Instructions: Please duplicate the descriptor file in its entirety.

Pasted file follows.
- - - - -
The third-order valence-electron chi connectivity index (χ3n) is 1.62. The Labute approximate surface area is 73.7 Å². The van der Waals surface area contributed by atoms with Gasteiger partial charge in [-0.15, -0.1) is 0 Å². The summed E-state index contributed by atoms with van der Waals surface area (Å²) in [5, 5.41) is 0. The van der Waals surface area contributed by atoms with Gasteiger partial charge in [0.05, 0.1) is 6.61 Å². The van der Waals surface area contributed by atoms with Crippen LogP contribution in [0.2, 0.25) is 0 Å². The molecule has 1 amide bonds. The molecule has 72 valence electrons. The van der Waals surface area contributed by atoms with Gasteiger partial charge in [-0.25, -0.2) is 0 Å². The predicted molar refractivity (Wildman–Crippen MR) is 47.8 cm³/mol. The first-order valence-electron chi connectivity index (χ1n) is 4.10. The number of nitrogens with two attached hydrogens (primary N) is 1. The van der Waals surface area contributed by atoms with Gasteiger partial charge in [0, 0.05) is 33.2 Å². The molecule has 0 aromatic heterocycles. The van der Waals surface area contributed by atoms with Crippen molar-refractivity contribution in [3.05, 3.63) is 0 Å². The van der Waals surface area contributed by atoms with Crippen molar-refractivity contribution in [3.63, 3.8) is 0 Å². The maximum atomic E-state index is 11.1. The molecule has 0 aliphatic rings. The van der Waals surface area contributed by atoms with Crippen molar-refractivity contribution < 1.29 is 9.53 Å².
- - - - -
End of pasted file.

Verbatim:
The third-order valence-electron chi connectivity index (χ3n) is 1.62. The Labute approximate surface area is 73.7 Å². The van der Waals surface area contributed by atoms with Gasteiger partial charge in [-0.15, -0.1) is 0 Å². The summed E-state index contributed by atoms with van der Waals surface area (Å²) in [5, 5.41) is 0. The van der Waals surface area contributed by atoms with Gasteiger partial charge in [0.05, 0.1) is 6.61 Å². The van der Waals surface area contributed by atoms with Crippen LogP contribution in [0.2, 0.25) is 0 Å². The molecule has 1 amide bonds. The molecule has 72 valence electrons. The van der Waals surface area contributed by atoms with Gasteiger partial charge in [-0.25, -0.2) is 0 Å². The predicted molar refractivity (Wildman–Crippen MR) is 47.8 cm³/mol. The first-order valence-electron chi connectivity index (χ1n) is 4.10. The number of nitrogens with two attached hydrogens (primary N) is 1. The van der Waals surface area contributed by atoms with Gasteiger partial charge in [0, 0.05) is 33.2 Å². The molecule has 0 aromatic heterocycles. The van der Waals surface area contributed by atoms with Crippen molar-refractivity contribution in [3.05, 3.63) is 0 Å². The van der Waals surface area contributed by atoms with Crippen molar-refractivity contribution in [3.63, 3.8) is 0 Å². The maximum atomic E-state index is 11.1. The molecule has 0 aliphatic rings. The van der Waals surface area contributed by atoms with Crippen molar-refractivity contribution < 1.29 is 9.53 Å².